What's a Big Difference Between the USMNT and Other Teams in the World Cup?

The USA men fell to the Netherlands 2-1 at Amsterdam ArenA, Wednesday, March 3, 2010.

One of the greatest attributes of the US men’s national team is something that very few other countries have on the world’s stage. And that is a combination of good sportsmanship as well as a lack of cheating.

Yesterday’s games in the World Cup were a perfect example. You had Arjen Robben flopping, leaping and diving as if he had been shot. And you had Ghana diving to win a free kick in the last minute of extra time (as well as their play acting in the United States game where they tried to eat up valuable time on the clock). And from the resulting free kick by Ghana, you had Luis Suarez of Uruguay blatantly handle the ball on the line to prevent a goal.

In the cases of Robben, Ghana (in the US game) and Suarez, they were all “rewarded” with victories. Robben played a pivotal role in winning free kicks but more significantly in upsetting the Brazilian players so much that Felipe Melo was red carded for a foul on Robben, while the other players on the Brazil team were so incensed that they focused on chasing the referee instead of goals.

Ghana, while playing an exceptional tournament at a very high level, definitely benefitted from their play-acting in the game against the United States.

And for Suarez’s handball, he became the sacrificial lamb for getting red carded but his gutsy move prevented Ghana from scoring when Gyan missed the resulting penalty.

Possibly the only few countries in world soccer that don’t fake or cheat are the United States and Asian countries such as Japan and South Korea. As a result, a lot of people have a lot more respect for teams like these because they play soccer the way it was meant to be played. Players and fans from these countries can hold their heads high knowing that they’re playing the sport it was meant to be played.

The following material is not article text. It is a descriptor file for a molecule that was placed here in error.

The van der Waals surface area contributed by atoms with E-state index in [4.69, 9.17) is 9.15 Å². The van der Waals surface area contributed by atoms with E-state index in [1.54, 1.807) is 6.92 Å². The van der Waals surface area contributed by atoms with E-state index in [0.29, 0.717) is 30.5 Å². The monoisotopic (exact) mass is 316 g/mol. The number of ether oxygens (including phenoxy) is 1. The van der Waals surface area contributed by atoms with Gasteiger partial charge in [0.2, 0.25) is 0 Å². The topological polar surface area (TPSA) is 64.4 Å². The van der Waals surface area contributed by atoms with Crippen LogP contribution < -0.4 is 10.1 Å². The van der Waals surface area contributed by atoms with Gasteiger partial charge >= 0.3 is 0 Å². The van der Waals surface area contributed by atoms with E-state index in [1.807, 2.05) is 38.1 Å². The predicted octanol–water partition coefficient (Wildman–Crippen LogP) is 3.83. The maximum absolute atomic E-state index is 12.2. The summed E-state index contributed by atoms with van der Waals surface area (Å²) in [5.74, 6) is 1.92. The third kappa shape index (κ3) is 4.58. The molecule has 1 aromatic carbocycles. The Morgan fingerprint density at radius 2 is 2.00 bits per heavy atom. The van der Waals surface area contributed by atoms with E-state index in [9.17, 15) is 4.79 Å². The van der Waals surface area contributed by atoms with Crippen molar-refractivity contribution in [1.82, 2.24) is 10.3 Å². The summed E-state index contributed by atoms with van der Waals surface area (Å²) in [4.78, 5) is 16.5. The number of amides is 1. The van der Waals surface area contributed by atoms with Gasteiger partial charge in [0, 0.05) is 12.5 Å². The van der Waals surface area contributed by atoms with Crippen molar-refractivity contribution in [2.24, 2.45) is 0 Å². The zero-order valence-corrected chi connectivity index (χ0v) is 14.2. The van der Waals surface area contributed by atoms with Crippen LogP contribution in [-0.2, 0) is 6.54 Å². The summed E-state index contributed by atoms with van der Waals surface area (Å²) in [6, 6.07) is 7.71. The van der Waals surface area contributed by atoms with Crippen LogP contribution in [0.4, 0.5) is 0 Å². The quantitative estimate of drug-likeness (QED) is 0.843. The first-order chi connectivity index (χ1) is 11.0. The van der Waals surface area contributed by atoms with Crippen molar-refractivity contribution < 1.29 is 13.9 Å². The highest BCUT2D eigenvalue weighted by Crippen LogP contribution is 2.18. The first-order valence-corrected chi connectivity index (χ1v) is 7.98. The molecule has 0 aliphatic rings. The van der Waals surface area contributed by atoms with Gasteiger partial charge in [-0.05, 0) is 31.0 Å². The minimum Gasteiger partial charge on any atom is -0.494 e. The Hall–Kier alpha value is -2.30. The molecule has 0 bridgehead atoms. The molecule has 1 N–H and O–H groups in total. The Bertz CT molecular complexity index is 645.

When the United States was cheated out of two goals in the first round of the World Cup, the outrage at the poor officiating was waged not by the US players but by the US soccer fans. The US soccer players were upset at the decision but they were true professionals and realized that they had to move on and concentrate on the next game rather than the past.

It makes you wonder how different the fortunes of the United States, Japan and South Korea could have been if they had cheated or dived in their key Round of 16 games. In reality, all three teams took the higher ground and focused on what matters the most which is playing its brand of soccer. And while all three teams lost in the Round of 16, they are to me champions of a different kind. Champions of a lost breed of soccer professionals who are true sportsmen.

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About Christopher Harris

Since launching World Soccer Talk in 2005, Harris has played an influential role in shaping how broadcasters deliver the sport by providing in-depth analysis and reviews of the soccer TV coverage. He has interviewed virtually all media executives at the different media giants to stay apprised of changes in OTT and broadcast television while also keeping up with the latest reports and breaking news about key soccer rights acquisitions and the media landscape.
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